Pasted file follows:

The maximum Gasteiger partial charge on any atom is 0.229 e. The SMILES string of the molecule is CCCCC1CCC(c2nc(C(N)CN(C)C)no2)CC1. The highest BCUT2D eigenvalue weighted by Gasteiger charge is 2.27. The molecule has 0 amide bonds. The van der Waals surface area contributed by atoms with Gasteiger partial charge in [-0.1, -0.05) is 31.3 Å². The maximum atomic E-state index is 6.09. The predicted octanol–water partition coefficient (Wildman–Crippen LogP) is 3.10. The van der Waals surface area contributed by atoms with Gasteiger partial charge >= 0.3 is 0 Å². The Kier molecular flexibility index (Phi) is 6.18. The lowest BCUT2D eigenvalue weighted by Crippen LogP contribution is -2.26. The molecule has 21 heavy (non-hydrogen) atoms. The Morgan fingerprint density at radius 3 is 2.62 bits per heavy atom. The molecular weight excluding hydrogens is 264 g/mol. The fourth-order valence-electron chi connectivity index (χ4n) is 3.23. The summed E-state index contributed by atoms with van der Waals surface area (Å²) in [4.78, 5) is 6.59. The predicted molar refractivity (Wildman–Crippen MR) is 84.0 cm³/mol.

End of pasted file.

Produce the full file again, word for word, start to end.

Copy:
The maximum Gasteiger partial charge on any atom is 0.229 e. The SMILES string of the molecule is CCCCC1CCC(c2nc(C(N)CN(C)C)no2)CC1. The highest BCUT2D eigenvalue weighted by Gasteiger charge is 2.27. The molecule has 0 amide bonds. The van der Waals surface area contributed by atoms with Gasteiger partial charge in [-0.1, -0.05) is 31.3 Å². The maximum atomic E-state index is 6.09. The predicted octanol–water partition coefficient (Wildman–Crippen LogP) is 3.10. The van der Waals surface area contributed by atoms with Gasteiger partial charge >= 0.3 is 0 Å². The Kier molecular flexibility index (Phi) is 6.18. The lowest BCUT2D eigenvalue weighted by Crippen LogP contribution is -2.26. The molecule has 21 heavy (non-hydrogen) atoms. The Morgan fingerprint density at radius 3 is 2.62 bits per heavy atom. The molecular weight excluding hydrogens is 264 g/mol. The fourth-order valence-electron chi connectivity index (χ4n) is 3.23. The summed E-state index contributed by atoms with van der Waals surface area (Å²) in [4.78, 5) is 6.59. The predicted molar refractivity (Wildman–Crippen MR) is 84.0 cm³/mol.